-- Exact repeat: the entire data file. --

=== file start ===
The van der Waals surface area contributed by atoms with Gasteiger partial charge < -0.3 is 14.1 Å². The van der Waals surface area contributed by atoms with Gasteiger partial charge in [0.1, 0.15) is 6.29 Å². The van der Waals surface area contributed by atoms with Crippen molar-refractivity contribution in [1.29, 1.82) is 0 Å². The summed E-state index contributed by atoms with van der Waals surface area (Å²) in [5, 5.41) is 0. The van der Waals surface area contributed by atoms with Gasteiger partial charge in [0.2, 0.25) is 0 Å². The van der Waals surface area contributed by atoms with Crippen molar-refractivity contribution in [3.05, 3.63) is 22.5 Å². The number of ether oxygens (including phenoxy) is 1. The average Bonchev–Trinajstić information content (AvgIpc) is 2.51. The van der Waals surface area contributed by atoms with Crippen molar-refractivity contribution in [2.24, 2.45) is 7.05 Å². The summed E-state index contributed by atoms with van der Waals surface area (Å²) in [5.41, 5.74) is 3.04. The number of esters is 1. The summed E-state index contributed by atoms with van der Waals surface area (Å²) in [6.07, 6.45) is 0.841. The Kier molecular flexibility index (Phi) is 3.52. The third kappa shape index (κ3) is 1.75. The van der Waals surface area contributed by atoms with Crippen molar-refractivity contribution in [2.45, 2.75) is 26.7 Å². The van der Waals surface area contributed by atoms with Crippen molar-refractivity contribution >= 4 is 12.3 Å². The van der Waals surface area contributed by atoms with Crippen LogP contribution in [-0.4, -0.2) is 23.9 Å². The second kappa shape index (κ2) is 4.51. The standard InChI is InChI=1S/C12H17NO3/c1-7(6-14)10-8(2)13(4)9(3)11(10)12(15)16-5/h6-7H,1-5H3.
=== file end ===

The van der Waals surface area contributed by atoms with Gasteiger partial charge < -0.3 is 14.1 Å². The van der Waals surface area contributed by atoms with Gasteiger partial charge in [0.1, 0.15) is 6.29 Å². The van der Waals surface area contributed by atoms with Crippen molar-refractivity contribution in [1.29, 1.82) is 0 Å². The summed E-state index contributed by atoms with van der Waals surface area (Å²) in [5, 5.41) is 0. The van der Waals surface area contributed by atoms with Gasteiger partial charge in [0.2, 0.25) is 0 Å². The van der Waals surface area contributed by atoms with Crippen molar-refractivity contribution in [3.05, 3.63) is 22.5 Å². The number of ether oxygens (including phenoxy) is 1. The average Bonchev–Trinajstić information content (AvgIpc) is 2.51. The van der Waals surface area contributed by atoms with Crippen molar-refractivity contribution in [2.24, 2.45) is 7.05 Å². The summed E-state index contributed by atoms with van der Waals surface area (Å²) in [5.41, 5.74) is 3.04. The number of esters is 1. The summed E-state index contributed by atoms with van der Waals surface area (Å²) in [6.07, 6.45) is 0.841. The Kier molecular flexibility index (Phi) is 3.52. The third kappa shape index (κ3) is 1.75. The van der Waals surface area contributed by atoms with Crippen molar-refractivity contribution in [2.45, 2.75) is 26.7 Å². The van der Waals surface area contributed by atoms with Crippen molar-refractivity contribution >= 4 is 12.3 Å². The van der Waals surface area contributed by atoms with Crippen LogP contribution in [-0.4, -0.2) is 23.9 Å². The second kappa shape index (κ2) is 4.51. The standard InChI is InChI=1S/C12H17NO3/c1-7(6-14)10-8(2)13(4)9(3)11(10)12(15)16-5/h6-7H,1-5H3.